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International Journal of Antennas and Propagation
Volume 2019, Article ID 1727619, 8 pages
https://doi.org/10.1155/2019/1727619
Research Article

Low-Cost Air Gap Metasurface Structure for High Absorption Efficiency Energy Harvesting

1School of Information and Communication Engineering, University of Electronics Science and Technology of China, Chengdu 611731, China
2School of Electronic Science and Engineering, University of Electronics Science and Technology of China, Chengdu 611731, China
3College of Physics and Information Engineering, Fuzhou University, Fujian, China
4Department of Electrical and Computer Engineering, Dalhousie University, Halifax, Nova Scotia, Canada

Correspondence should be addressed to Daniele Inserra; nc.ude.ctseu@eleinadarresni

Received 29 May 2019; Revised 20 August 2019; Accepted 12 September 2019; Published 26 September 2019

Academic Editor: Renato Cicchetti

Copyright © 2019 Wei Hu et al. This is an open access article distributed under the Creative Commons Attribution License, which permits unrestricted use, distribution, and reproduction in any medium, provided the original work is properly cited.

Abstract

This manuscript deals with the design of a metamaterial-based surface structure for high efficiency wireless power harvesting or collection. Differently from the previously presented structures which require the use of thicker and low-loss (and for this reason high cost) dielectric substrates, the presented work employs a dual-layer structure with a thin low-loss material and an air gap; they allow for the design of very high absorption efficiency metamaterial-based surfaces, with noticeably reduced costs. Furthermore, the air gap thickness can be used as a new degree-of-freedom (more easily adjustable than the thickness of a single-layer structure) for the optimization of other design requirements such as bandwidth or structure sizes. In comparison with other existing designs, the proposed metasurface shows a comparable absorption efficiency of 84.4% but with a larger power collection surface and lower costs.

1. Introduction

Wireless power transfer (WPT) concept employing radio frequency (RF) electromagnetic waves is nowadays attracting considerable interest from both academy and industry. Solar power satellite systems, high altitude platforms, electrical vehicle or unmanned aerial vehicle (UAV) remote “fueling,” as well as energy delivery to inaccessible regions [13] are only few possible applications for long-range WPT which are driving the research on this topic.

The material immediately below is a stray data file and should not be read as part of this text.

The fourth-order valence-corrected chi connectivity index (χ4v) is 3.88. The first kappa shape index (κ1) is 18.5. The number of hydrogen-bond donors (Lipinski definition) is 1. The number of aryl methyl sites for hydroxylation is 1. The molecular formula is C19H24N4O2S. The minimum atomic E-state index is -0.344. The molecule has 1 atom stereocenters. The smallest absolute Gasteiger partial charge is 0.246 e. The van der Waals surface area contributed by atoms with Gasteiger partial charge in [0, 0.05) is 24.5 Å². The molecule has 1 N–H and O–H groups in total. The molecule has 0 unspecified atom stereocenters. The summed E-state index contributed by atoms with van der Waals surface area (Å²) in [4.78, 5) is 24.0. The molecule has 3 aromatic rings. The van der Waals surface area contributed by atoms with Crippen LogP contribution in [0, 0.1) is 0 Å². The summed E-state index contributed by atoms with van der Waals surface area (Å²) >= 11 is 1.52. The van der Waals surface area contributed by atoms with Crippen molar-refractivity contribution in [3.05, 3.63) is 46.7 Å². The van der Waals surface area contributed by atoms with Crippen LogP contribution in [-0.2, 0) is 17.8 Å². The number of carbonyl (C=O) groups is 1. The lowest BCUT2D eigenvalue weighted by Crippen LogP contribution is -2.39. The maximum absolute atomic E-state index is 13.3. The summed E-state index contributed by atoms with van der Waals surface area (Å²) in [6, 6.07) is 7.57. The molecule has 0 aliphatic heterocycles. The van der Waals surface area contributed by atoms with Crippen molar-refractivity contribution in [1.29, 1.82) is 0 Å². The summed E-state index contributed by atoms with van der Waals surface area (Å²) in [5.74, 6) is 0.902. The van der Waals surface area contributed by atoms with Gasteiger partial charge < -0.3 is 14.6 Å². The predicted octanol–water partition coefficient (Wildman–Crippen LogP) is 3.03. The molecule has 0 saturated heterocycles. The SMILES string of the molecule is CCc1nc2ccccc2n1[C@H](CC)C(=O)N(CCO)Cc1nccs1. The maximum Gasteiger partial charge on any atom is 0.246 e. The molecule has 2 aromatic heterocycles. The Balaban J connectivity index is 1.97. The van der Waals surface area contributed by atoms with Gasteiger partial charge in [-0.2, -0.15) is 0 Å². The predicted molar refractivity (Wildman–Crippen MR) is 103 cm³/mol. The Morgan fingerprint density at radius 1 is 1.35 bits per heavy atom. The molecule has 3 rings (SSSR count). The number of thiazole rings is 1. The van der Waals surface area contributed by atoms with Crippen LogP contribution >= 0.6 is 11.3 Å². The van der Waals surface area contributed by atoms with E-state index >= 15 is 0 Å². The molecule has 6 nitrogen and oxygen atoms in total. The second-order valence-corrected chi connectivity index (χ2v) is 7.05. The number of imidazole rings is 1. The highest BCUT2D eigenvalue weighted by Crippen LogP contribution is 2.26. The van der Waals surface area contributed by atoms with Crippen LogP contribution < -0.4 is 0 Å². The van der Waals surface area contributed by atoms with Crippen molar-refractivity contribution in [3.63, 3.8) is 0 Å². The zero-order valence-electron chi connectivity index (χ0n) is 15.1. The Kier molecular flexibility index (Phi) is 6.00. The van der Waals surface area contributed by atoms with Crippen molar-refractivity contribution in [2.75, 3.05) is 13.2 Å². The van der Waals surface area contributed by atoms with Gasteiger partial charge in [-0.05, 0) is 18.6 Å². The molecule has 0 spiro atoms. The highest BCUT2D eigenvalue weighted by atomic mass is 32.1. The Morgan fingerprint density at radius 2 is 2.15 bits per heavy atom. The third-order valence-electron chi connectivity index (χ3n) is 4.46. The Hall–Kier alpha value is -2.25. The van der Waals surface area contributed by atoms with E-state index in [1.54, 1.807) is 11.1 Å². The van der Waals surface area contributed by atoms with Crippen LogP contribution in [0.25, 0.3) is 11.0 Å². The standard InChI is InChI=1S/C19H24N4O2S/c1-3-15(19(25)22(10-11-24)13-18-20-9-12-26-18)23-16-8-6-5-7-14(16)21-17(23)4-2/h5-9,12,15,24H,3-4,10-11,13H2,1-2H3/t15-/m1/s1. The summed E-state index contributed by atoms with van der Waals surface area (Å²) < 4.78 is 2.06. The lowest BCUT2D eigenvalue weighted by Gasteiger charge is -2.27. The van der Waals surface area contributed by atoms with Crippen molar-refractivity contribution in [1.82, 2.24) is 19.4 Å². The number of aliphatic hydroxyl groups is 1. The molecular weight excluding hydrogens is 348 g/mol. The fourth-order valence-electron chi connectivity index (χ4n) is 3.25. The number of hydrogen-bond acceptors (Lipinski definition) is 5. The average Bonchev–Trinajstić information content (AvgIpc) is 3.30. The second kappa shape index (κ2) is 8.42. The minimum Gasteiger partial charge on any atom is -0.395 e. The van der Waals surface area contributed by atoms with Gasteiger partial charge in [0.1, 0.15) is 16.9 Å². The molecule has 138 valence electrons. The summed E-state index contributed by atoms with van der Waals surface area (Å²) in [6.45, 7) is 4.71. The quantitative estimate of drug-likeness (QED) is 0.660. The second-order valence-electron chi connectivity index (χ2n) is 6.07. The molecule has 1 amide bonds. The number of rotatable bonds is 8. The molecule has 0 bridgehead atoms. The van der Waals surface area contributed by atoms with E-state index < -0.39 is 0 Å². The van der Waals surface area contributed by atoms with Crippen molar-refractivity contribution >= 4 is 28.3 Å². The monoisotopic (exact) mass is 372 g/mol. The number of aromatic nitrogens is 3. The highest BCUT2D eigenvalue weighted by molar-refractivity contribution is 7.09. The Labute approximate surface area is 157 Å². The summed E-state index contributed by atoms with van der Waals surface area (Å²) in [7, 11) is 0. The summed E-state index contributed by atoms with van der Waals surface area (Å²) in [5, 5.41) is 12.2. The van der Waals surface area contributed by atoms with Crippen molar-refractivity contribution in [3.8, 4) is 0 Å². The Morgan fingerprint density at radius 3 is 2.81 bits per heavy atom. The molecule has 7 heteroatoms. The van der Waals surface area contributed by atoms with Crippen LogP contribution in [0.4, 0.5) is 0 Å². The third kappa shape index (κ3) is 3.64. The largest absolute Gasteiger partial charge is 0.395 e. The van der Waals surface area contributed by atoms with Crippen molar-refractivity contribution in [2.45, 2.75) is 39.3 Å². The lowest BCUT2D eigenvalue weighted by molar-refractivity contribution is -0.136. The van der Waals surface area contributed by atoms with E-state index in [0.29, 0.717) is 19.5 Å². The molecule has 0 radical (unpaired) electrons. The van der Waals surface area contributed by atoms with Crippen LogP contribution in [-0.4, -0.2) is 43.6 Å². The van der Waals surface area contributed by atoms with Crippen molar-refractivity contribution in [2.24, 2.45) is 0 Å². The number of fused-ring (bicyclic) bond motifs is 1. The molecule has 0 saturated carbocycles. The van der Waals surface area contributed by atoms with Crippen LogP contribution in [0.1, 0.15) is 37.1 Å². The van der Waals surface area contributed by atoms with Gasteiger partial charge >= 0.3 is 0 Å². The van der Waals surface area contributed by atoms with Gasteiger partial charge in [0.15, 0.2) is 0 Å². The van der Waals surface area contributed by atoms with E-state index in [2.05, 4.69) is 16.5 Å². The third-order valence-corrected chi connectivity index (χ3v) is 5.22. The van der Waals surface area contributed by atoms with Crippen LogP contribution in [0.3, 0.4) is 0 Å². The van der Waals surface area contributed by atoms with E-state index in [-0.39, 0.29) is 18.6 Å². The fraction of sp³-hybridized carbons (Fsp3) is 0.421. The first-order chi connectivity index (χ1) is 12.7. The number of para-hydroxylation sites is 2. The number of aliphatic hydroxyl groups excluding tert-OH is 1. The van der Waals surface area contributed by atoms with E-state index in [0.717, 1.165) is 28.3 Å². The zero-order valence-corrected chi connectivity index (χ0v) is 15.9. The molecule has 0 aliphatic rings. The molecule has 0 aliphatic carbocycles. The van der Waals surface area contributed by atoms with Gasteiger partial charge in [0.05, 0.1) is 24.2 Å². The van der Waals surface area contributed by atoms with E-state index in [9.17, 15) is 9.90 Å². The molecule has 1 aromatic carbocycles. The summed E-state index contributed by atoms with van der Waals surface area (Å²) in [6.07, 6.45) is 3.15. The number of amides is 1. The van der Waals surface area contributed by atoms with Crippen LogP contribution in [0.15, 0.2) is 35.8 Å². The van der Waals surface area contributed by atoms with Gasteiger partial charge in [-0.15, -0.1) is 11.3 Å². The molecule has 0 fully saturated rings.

A WPT system is mainly composed of a DC power source, a DC-to-RF power conversion stage, a transmitting antenna, and an harvesting device (also called rectenna) equipped with a RF collection surface (or a receiving antenna), and one or more RF-to-DC rectifiers [2]. Since the objective of a WPT system design is the end-to-end system efficiency maximization, it is important that each WPT system stage can work properly and efficiently; i.e., (a) the DC-to-RF power conversion is very efficient, (b) the transmitting antenna suitably shapes the radiated beam toward the collection surface, (c) the most part of the incident RF power on the collection surface is gathered and delivered to the rectifier, and (d) the rectifier can work under optimum working condition, e.g., the rectifier input power is sufficient to guarantee the maximum RF-to-DC conversion efficiency.

For what the transmitting antenna design is concerned, several beam shaping methodologies have been proposed during years for both far-field and near-field, which are usually based on the maximization of the active power flow through the collection surface [2, 4]. In particular for near-field WPT in the Fresnel region, different focused-beam design criteria have been discussed assuming antenna array discrete apertures as in [5], or taking into account a rigorous energy-based multiport circuit representation as discussed in [4] (to include parasitic coupling and other spurious effects).

On the other hand, another key component of a WPT system is the power harvesting device, which has to convey an impinging RF electromagnetic wave to a rectification circuit. Single rectennas operating at microwave frequencies were initially developed [6]; however, when incorporated in an array they exhibit a reduced power conversion efficiency. Microstrip patches and spiral antenna arrays were then proposed to improve the efficiency [3].

Recently, metasurfaces have been introduced with the aim of maximizing the power conversion efficiency [7]. A metasurface-based power harvester is usually constituted by an array of metamaterial cells equipped with channeling vias, and each cell is designed to achieve outstanding performance in terms of absorption efficiency.